It’s likely that you’ve been touched in some way by cancer. Maybe you or someone you care about has been diagnosed with the disease. It claims the lives of a half million Americans every year.
Colorectal cancer is the second leading cause of cancer-related deaths in the U.S. Now recent research shows that new cases of colorectal cancer are increasing among younger adults. Research continues to find out why.
To help save more lives, the American Cancer Society (ASC) has updated its guidelines for colorectal cancer screening.
The new guidelines recommend that adults ask their health care clinicians about starting screenings at a younger age.
Individuals at Average Risk — ASC Screening Recommendations
- Start regular screenings at age 45. (The previous guideline was to start at age 50.)
- If you’re in good health with a life expectancy of more than 10 years, you should continue regular screenings through age 75.
- If you’re age 76 to 85, ask your health care clinician for a screening recommendation.
- People over age 85 should no longer get colorectal cancer screenings.
Individuals at Higher-Than-Average Risk — ASC Screening Recommendations
People who have above-average risk for colorectal cancer should ask their health care clinicians about starting colorectal cancer screenings before age 45. The ASC also suggests getting screened more often.
You may have a higher risk for colorectal cancer if you have a:
- Personal history of colorectal cancer, certain types of polyps or inflammatory bowel disease (ulcerative colitis or Crohn’s disease).
- Personal history of radiation to the abdomen (belly) or pelvic area to treat a past cancer.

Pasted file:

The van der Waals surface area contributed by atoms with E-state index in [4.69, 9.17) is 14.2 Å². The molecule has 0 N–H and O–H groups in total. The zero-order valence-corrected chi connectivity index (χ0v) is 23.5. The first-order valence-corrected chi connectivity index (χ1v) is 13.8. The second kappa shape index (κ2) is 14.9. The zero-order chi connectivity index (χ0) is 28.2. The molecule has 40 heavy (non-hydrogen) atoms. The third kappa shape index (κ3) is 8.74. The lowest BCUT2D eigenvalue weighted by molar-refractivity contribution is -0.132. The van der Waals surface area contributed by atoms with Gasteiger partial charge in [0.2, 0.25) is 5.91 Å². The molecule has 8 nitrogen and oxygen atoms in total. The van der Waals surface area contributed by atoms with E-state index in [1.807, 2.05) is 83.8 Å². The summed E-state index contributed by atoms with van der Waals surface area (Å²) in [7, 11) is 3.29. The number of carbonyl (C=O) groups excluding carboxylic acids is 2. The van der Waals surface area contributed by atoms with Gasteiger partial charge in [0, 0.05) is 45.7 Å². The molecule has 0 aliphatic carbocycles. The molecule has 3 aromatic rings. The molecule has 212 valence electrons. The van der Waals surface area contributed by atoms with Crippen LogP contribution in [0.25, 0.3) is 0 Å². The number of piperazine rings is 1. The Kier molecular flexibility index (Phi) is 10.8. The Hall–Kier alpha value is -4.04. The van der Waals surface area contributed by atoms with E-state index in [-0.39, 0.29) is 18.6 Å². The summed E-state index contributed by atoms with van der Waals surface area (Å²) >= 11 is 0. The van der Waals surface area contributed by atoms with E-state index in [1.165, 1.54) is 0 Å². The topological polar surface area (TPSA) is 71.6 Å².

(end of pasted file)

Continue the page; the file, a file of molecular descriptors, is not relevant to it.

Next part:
- Family history of colorectal cancer or certain polyps.
- Family history of a hereditary colorectal cancer syndrome. This would include familial adenomatous polyposis or Lynch syndrome.
The ACS doesn’t have screening guidelines for people with a higher risk for colorectal cancer. If you’re in this category, ask your health care clinician about your screening options.
Recommended Colorectal Cancer Test Options
Visit with your clinician about which test option(s) and schedule best fits your needs.
You may want to check on your insurance coverage before scheduling a test. Insurance may not cover tests for those in the added age range. Some tests may have a lower out-of-pocket expense.
The ASC recommends these testing options:
- Stool-based tests:
- A fecal immunochemical test (FIT) every year.
- A guaiac-based fecal occult blood test (gFOBT) every year.
- Multi-targeted stool DNA test (MT-sDNA) every 3 years.
- Visual exams:
- Colonoscopy every 10 years.
- CT colonography (virtual colonoscopy) every 5 years.
- Flexible sigmoidoscopy (FSIG) every 5 years.
We encourage everyone to be familiar with the signs and symptoms of colorectal cancer.
Whenever you have questions about cancer screenings, ask your health care clinicians. They’ll be able to recommend the best choices for you. You can make your appointments online.
If you need a doctor, you can also find one online.
The information presented in this site is intended for general information and educational purposes. It is not intended to replace the advice of your own physician. Contact your physician if you believe you have a health problem.